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"Judicial activism’ turns Constitution upside down

State Sen. Mark Hillman

Widespread confusion regarding the limits of the Supreme Court’s legitimate authority in our Constitutional system is largely the result of the justices reaching beyond their duty to interpret laws and, instead, re-defining those laws – i.e., legislating from the bench or “judicial activism.”

Most of us were taught in high school government class about the three branches of government and their respective rolls.

The legislative branch makes the law.

The executive branch enforces the law.

The judicial branch interprets the law.

This “separation of powers” is intended to limit the authority of each branch of government and bar each from accumulating too much power.

Duties of the judicial branch, as defined by our Founding Fathers, are relatively few. Alexander Hamilton, in Federalist No. 78, called the judicial “the weakest of the three branches:” restraining the other branches from exceeding their defined powers is a chief responsibility.

Liberals have begun to co-opt the term “judicial activism” by applying it to decisions that they don’t like, such as Bush v. Gore, in which the U.S. Supreme Court stopped the Florida supreme court from disregarding its own state law.

Although the justices split 5-4 as to the remedy, seven of nine agreed that the Florida court was wrong.

So, consider two of the U.S. Supreme Court’s recent decisions and their impact on our constitutional system:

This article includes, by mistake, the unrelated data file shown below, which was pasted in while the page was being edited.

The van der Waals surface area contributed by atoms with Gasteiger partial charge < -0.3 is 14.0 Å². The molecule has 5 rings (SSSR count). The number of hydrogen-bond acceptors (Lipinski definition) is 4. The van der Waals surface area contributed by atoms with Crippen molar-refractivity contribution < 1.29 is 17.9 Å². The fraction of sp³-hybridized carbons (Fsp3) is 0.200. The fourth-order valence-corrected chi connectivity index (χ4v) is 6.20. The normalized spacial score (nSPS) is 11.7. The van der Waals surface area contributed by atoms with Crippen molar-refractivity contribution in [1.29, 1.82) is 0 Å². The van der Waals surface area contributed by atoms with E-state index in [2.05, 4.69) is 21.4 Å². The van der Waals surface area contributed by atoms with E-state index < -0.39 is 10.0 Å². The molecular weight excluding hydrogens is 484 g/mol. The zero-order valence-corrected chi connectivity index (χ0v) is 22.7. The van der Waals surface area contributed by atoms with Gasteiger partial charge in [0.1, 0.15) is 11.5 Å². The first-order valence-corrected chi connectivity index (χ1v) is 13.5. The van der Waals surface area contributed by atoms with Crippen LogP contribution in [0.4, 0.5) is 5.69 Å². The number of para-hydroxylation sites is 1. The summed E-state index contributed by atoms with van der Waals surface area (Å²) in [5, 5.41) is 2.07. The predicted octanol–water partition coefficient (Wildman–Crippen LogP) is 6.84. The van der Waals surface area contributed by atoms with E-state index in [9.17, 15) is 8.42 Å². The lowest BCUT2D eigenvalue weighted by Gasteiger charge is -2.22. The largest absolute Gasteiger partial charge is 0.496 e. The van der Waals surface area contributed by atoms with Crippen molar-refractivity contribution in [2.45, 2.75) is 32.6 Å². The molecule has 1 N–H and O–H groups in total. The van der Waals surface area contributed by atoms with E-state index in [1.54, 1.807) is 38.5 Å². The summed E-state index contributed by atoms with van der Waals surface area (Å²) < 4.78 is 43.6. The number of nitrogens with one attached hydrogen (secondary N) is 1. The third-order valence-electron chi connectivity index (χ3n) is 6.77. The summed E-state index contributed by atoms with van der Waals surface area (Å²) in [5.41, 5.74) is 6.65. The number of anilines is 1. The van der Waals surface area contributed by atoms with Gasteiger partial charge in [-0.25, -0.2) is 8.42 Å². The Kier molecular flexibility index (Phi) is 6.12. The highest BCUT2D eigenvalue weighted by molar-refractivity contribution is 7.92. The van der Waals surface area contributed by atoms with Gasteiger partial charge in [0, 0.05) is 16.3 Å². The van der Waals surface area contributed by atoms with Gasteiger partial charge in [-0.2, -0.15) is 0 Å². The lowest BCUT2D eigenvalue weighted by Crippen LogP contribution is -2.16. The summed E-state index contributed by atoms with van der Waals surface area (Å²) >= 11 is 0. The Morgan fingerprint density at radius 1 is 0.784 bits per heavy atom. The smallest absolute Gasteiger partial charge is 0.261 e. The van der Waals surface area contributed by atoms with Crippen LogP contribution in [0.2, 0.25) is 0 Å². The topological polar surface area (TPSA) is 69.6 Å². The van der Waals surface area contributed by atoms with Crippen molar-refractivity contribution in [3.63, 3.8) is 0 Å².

n In a case dealing with admission policies at the University of Michigan, the court allowed racial discrimination when instituted to promote “student body diversity” to enhance the learning experience of students.

n In Lawrence v. Texas, the Supreme Court ruled that the 13 states that still prohibit sodomy may no longer do so, finding that the unwritten “right to privacy” trumps the authority of 50 states governing themselves.

States have prohibited sodomy without interference by the Supreme Court since the Constitution was ratified, and no amendment to prohibit such laws has been added. It’s illogical, then, to say such laws are unconstitutional.

It’s much more obvious that the court majority simply undertook surreptitiously and undemocratically to amend the Constitution because some justices don’t approve of anti-sodomy laws.

The doctrine that says states are free to enact – or not to enact – whatever laws they choose is called “federalism,” embodied in the Tenth Amendment which restrains states only from enacting laws which violate the Constitutional rights of citizens or the Constitutional authority given to Congress.

Nothing requires that all states have similar laws; otherwise state boundaries would be meaningless, and Congress would enact all laws.

Because the constitution says nothing about a right to sodomy or any type of sexual behavior, past Supreme Court justices wouldn’t strike down state laws. But by “discovering” that the Constitution now shields sodomy, the court placed anti-sodomy laws beyond the reach of legislators or voters.

By contrast, when the court upheld Michigan’s racial preference system, it ruled only that racial preferences are allowable – not mandatory. This distinction apparently escaped some journalists when, in the ensuing days, Governor Bill Owens expressed his interest in legislation to require color-blind admissions policies.

One report said the lawmakers are considering legislation “despite a recent U.S. Supreme Court decision” – implying that legislation would be contrary to the court’s ruling. A misinformed commentator elsewhere complained that such a law “will be overturned S but not before thousands of our taxpayer dollars are wasted.”

Finally, chew on this irony: these two rulings struck down laws enacted by democratically-elected legislatures but upheld the authority of an unelected college admission board to ignore the U.S. Constitution and treat people unequally because of their skin color.

If that’s not a Constitutional crisis, I can’t imagine what is.

State Sen. Mark Hillman (R-Burlington) is a member of the Senate Judiciary Committee. His e-mail address is mail@markhillman.com.


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